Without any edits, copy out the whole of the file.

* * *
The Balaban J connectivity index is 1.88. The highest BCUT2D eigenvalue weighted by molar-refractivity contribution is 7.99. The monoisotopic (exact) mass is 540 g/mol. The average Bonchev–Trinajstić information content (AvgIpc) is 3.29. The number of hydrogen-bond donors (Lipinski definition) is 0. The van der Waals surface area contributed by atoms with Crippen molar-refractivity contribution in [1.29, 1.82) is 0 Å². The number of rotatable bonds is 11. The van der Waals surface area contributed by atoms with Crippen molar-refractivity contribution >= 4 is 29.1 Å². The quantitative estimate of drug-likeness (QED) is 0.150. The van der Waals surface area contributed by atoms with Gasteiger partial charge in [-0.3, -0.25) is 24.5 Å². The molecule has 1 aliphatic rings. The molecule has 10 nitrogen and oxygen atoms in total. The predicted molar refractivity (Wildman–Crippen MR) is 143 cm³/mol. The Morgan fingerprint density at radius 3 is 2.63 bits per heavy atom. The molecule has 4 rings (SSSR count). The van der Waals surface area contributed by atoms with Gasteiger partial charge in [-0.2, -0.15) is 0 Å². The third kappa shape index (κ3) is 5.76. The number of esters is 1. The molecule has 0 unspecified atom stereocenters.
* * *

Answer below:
The Balaban J connectivity index is 1.88. The highest BCUT2D eigenvalue weighted by molar-refractivity contribution is 7.99. The monoisotopic (exact) mass is 540 g/mol. The average Bonchev–Trinajstić information content (AvgIpc) is 3.29. The number of hydrogen-bond donors (Lipinski definition) is 0. The van der Waals surface area contributed by atoms with Crippen molar-refractivity contribution in [1.29, 1.82) is 0 Å². The number of rotatable bonds is 11. The van der Waals surface area contributed by atoms with Crippen molar-refractivity contribution >= 4 is 29.1 Å². The quantitative estimate of drug-likeness (QED) is 0.150. The van der Waals surface area contributed by atoms with Gasteiger partial charge in [-0.3, -0.25) is 24.5 Å². The molecule has 1 aliphatic rings. The molecule has 10 nitrogen and oxygen atoms in total. The predicted molar refractivity (Wildman–Crippen MR) is 143 cm³/mol. The Morgan fingerprint density at radius 3 is 2.63 bits per heavy atom. The molecule has 4 rings (SSSR count). The van der Waals surface area contributed by atoms with Gasteiger partial charge in [-0.2, -0.15) is 0 Å². The third kappa shape index (κ3) is 5.76. The number of esters is 1. The molecule has 0 unspecified atom stereocenters.